The Arden Research Handbook of Shakespeare and Social Justice is a wide-ranging, authoritative guide to research on Shakespeare and issues of social justice and arts activism by an international team of leading scholars, directors, arts activists, and educators.
Across four sections it explores the relevance and responsibility of art to the real world ? to the significant teaching and learning, performance and practice, theory and economies that not only expand the discussion of literature and theatre, but also open the gates of engagement between the life of the mind and lived experience. The collection draws from noted scholars, writers and practitioners from around the globe to assert the power of art to question, disrupt and re-invigorate both the ties that bind and the barriers that divide us.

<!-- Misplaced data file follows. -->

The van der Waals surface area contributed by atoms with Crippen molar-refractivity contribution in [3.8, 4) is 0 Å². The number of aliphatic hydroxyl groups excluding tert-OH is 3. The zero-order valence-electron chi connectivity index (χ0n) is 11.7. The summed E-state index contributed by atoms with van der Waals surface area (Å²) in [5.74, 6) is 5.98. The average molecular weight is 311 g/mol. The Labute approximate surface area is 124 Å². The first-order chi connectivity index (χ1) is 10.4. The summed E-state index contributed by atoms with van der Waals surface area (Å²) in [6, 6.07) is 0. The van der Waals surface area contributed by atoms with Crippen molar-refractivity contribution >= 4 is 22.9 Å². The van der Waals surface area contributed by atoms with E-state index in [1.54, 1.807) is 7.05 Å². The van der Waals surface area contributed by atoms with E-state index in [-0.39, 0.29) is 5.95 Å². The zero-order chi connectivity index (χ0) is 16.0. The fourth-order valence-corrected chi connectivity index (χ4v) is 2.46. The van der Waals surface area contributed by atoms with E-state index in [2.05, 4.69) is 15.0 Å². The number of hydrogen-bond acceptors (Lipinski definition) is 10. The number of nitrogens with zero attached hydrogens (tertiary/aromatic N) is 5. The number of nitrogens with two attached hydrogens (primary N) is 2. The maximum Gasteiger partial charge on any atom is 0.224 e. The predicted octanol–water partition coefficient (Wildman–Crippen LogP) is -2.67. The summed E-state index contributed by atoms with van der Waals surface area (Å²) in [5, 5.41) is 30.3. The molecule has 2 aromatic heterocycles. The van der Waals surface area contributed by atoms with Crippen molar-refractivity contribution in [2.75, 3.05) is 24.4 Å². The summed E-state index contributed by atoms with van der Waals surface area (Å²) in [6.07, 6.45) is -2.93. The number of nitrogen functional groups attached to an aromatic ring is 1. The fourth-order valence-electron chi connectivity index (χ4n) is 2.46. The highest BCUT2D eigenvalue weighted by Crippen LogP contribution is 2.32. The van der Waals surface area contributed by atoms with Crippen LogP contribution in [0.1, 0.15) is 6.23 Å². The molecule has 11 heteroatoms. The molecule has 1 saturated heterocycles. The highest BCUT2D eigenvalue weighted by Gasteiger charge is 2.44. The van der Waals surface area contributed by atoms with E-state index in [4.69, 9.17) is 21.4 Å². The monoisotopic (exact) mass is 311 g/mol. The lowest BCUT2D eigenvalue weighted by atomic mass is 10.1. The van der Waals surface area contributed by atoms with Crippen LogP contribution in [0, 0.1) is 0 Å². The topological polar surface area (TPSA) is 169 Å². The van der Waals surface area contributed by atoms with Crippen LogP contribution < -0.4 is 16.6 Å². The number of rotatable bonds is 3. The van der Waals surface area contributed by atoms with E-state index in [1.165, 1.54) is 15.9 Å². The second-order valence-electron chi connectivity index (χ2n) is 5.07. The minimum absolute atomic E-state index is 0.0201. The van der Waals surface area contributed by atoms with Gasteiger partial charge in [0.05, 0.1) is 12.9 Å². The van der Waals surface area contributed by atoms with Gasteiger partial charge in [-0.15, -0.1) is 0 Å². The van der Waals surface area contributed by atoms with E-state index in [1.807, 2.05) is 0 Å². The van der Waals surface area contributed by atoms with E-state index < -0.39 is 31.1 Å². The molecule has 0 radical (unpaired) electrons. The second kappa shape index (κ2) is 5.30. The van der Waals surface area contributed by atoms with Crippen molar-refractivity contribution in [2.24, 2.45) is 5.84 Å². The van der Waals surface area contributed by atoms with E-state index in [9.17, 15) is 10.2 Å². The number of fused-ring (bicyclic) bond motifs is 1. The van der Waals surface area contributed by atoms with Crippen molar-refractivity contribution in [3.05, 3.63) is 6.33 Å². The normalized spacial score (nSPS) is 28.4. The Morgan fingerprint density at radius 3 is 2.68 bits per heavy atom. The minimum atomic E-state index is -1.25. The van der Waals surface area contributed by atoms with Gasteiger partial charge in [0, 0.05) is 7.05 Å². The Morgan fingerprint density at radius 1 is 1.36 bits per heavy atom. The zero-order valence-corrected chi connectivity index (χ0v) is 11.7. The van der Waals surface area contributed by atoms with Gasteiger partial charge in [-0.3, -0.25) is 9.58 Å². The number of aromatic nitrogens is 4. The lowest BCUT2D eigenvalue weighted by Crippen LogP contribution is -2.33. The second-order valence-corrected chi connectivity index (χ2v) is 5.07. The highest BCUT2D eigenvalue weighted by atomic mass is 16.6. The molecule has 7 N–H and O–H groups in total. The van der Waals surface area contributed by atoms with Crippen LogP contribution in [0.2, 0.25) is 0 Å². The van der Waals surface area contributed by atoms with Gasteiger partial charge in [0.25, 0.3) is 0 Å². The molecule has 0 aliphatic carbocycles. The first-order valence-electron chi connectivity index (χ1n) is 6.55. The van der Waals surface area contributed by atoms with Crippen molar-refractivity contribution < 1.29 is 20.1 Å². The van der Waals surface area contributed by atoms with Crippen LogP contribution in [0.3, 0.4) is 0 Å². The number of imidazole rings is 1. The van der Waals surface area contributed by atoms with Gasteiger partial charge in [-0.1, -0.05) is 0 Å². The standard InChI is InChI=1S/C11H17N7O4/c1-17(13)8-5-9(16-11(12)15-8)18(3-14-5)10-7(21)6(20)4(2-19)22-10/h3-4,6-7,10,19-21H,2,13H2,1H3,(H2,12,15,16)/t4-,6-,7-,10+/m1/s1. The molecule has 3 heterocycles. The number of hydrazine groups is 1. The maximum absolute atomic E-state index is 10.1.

A series of interviews with theatre practitioners and scholars opens the volume, establishing an initial portfolio of areas for research, exploration, and change. In Section 2 'The Practice of Shakespeare and Social Justice' contributors examine Shakespeare's place and possibilities in intervening on issues of race, class, gender and sexuality. Section 3 'The Performance of Shakespeare and Social Justice' traces Shakespeare and social justice in multiple global contexts; engaging productions grounded in the politics of Mexico, India, South Africa, China and aspects of Asian politics broadly, this section illuminates the burgeoning field of global production while keeping as a priority the political structures that make advocacy and resistance possible. The last section on 'Economies of Shakespeare' describes socio-economic and community issues that come to light in Shakespeare, and their potential to catalyse ongoing discussion and change in respect to wealth, distribution, equity, and humanity. An annotated bibliography provides further guidance to those researching the subject.